If you keep up with international news, you have probably heard about the bloody and violent protests going on in Tibet. You may even have heard about how the Chinese government has instituted a crackdown on all broadcast media in the area. What might have slipped by you is the fact that Voice of American (VOA) and Radio Free Asia (RFA) are increasing their broadcasts into the area in response. Yahoo News has a nice article on it:
“The violent crackdown by Chinese authorities in Tibet compels us to increase our broadcasts,” said James Glassman, chairman of the Broadcasting Board of Governors.
The board is an independent federal agency which supervises all U.S. government-supported, non-military international broadcasting, including the Voice of America and Radio Free Asia.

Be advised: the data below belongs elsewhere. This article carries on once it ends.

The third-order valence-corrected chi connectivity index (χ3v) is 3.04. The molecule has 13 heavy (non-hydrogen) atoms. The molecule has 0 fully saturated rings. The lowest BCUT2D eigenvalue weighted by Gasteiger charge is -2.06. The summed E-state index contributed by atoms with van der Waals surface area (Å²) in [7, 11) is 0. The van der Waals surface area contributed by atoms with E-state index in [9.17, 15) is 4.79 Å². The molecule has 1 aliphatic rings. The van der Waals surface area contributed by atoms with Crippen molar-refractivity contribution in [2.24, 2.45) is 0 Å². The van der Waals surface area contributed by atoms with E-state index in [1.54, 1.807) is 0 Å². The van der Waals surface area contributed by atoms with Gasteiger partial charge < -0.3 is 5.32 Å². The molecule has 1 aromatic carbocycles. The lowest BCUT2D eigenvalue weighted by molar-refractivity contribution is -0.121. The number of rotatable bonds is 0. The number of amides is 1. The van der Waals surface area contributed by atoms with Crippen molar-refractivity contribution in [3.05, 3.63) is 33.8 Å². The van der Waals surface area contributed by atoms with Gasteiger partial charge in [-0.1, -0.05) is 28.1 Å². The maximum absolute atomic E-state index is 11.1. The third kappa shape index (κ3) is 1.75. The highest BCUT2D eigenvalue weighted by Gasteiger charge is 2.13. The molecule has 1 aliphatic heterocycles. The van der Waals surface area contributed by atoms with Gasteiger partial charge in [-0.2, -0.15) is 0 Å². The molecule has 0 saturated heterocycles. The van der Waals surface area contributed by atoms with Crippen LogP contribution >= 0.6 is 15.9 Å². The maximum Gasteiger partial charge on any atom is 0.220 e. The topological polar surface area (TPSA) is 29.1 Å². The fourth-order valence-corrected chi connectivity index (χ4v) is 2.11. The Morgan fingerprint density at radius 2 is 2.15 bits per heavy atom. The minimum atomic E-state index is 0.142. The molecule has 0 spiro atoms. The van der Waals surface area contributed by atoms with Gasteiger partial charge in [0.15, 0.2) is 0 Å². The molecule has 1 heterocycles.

RFA currently transmits 8 hours of content to Tibet each day while VOA transmits four. According to the board, each will be adding on two additional hours of new programming per day, along with a doubling of VOA Tibetan language television.
“Our audience clearly will benefit from these trustworthy sources of news and information, which differ sharply from Chinese government sanctioned broadcasts, ” Glassman said.
RFA’s Tibetan service “is working around the clock to bring authoritative, breaking news to the Tibetan people,” RFA President Libby Liu said.
“These additional hours will greatly enhance our capacity to deliver this news, including live updates, to people on the ground,” she said.
Many people forget that the idea “information wants to be free” did not originate with the Internet. For many decades, radio (public, commercial, and pirate) has been used to reach into areas where reporting and information have been stifled. The ease with which a radio signal can be received makes it incredibly useful, especially in areas without a significant technology infrastructure.